Monday, September 17, 2007
Bohuslav Martinu (1890-1959)
We do not see the whole, but the artist must express the whole!
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Born in the Bohemian village of Policka, Bohuslav Martinu was a very prolific and varied composer. He entered Prague Conservatoire as a violin student in 1906 and by 1913 had joined the Czech Philharmonic Orchestra. After World War 1, he re-entered the conservatoire and became a pupil of Suk. A year later he moved to Paris and studied under Roussel. The threat of the approaching German armies in 1940 forced him to flee to the United States, where he was encouraged by commissions from Koussevitzky. In 1946 he accepted a post as professor of composition at the Prague Conservatoire, only to return to America two years later. In 1957 he moved to Switzerland where he died.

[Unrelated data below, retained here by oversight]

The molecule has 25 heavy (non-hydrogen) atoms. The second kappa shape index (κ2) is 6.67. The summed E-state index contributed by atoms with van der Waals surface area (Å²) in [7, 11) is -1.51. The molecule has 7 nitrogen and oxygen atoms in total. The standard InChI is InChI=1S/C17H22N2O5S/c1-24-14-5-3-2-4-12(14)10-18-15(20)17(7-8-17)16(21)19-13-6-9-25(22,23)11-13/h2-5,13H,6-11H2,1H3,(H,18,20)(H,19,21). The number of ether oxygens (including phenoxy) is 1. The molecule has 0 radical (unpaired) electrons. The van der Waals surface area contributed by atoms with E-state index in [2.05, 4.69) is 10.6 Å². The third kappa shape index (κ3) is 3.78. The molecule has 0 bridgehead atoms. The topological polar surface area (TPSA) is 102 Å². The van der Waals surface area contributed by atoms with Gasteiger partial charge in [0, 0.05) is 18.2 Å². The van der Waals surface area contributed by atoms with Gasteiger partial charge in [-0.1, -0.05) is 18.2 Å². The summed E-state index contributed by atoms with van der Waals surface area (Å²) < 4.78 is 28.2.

Martinu's operas include works expressly designed for broadcasting, television or the cinema. His sixteen operas include The Greek Passion, after Kazantzakis, Ariadne, after Neveu, and the radio opera Comedy on the Bridge. Various ballet scores, many unperformed, form part of an interesting if neglected repertoire. Ballet scores include Spalicek, based on fairy-tales and nursery rhymes. An impressive list of orchestral compositions includes six symphonies, the first of them written for Koussevitzky, who commissioned one a year. There are concertos for a variety of instruments, including five for piano and a useful Rhapsody-Concerto for viola and orchestra. The variety of his terms of reference may be seen in his Frescos of Piero della Francesca, The Parables and his earlier Villa by the Sea, based on the evocative painting of Bocklin. His Czech origin is generally identifiable in his music, which nevertheless also reflects the influence of France, while returning at times to earlier musical traditions. Choral works by Martinu include the remarkable Oratorio Gilgamesh, based on the ancient Babylonian epic of that name. There are choral works of biblical derivation and a number of choral arrangements of traditional Czech, Slovak and Moravian material. His songs include Magic Nights, settings of poems translated from the Chinese. There is a bewilderingly large amount of chamber music by Martinu, duos, trios, quartets, quintets, sextets, septets, octets and nonets. Among these the seven string quartets deserve particular mention, in addition to the works for violin and piano and three cello sonatas. In addition to a large number of shorter piano pieces of all kinds, Martinu wrote a Fantaisie and other pieces for two pianos, as well as music for harpsichord, leaving his organ Vigilia unfinished at the time of his death in 1959. [Adapted from Karadar]